This blog is about the story of my family here in America. We arrived in the 1630s as Puritans, and became the common folk of the New World.

Being Italian in a Scandinavian world


Although on this blog I usually write about my paternal side of the family, sometimes I ponder my maternal side. And on that side, we were Italians.

Well, not full-blooded Italians, of course. I'm not Dean Martin. And in fact most people who look at me would just see a "white guy". One of my brothers describes himself like that, in a deprecating way. You know, we're average white guys from Minnesota.

But most of the people I grew up with in Minnesota were Scandinavian. They were the Satterbergs and the Andersons, etc. My last name is Hall, which is English, and it makes me, on the paternal side of my family, exactly what people think of when they say "white guy" - A White Anglo-Saxon Protestant (WASP). And the culture that my dad grew up with was Germanic, so he liked Sauerkraut, that sort of thing. But my mom made spaghetti. Her father (my grandfather) was born in Italy.

I now know that if you've never lived anywhere except where you grew up, culture is invisible to you. I've talked to a lot of people who are puzzled by what I say and just tell me stuff like "that's just the way it's done" - as if the whole world acted that way. It's impossible to see your culture if that's all you know, and you've never looked at it from the outside.

And I probably wouldn't have realized how Italian I was, and how much I had been influenced by Scandinavian culture I that am, until I moved to California, and Arizona.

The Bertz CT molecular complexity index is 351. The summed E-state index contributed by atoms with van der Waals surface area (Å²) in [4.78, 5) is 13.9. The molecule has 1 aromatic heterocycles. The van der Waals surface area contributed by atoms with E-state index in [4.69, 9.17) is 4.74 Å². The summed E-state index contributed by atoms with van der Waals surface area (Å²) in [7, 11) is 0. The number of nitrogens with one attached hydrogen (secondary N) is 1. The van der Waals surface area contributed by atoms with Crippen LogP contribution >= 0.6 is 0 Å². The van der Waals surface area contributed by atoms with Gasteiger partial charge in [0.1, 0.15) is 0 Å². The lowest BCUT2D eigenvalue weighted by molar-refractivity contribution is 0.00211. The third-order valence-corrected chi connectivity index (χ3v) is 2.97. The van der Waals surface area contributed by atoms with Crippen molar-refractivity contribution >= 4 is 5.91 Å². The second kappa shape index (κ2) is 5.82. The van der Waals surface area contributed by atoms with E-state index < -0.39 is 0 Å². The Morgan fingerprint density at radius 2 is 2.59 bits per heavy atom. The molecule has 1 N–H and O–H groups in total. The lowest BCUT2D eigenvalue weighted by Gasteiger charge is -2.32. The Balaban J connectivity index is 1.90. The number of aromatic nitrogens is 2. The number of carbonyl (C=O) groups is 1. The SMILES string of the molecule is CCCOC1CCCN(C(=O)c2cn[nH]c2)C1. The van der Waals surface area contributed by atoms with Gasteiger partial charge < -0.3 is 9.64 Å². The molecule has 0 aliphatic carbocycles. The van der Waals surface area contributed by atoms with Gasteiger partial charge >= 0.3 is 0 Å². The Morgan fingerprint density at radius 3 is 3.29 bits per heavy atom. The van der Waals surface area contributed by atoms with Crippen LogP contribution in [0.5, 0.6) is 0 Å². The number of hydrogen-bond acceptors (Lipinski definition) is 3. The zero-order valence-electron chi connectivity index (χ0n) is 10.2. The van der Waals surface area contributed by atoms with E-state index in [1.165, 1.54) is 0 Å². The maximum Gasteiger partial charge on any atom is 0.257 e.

I can still sing the songs "Valkin' in my Vinter Undervear", "Yust a little Lefsa", and "I Yust Go Nuts at Christmas". I've never seen Lefsa, but I've seen Ludafisk (no, I've never eaten it). My family ate meat and potatoes. My friends all ate "Hot Dish", but my mom never made it. She made the most wonderful spaghetti, with handmade noodles and homemade sauce. I've since learned that it was "Chicken Cacciatore", but we just called it spaghetti, and it seemed perfectly natural. I have the recipe, and I've made it here every once in a while, because sometimes I get a craving for it.

My mom loved the voice of the Italian crooners from the 1950s, like Dean Martin, Tony Bennett, and Frank Sinatra. She loved the soulful voice of Nat King Cole, and those are the voices that I recall singing Christmas songs when I was a kid.

Looking back, it seems very strange that the Italians came to Minnesota as early as the 1800s. They're not as numerous as the Scandinavian people are, and most people would never associate Minnesota with Italians. But it was my family, and my culture, and it became part of me.


Photo at the top of this post: With my mom and brothers in Minneapolis (I'm the one on the left). Average white guys, but if you said "spaghetti!" we were thrilled, and we would actually help make it.
Post a Comment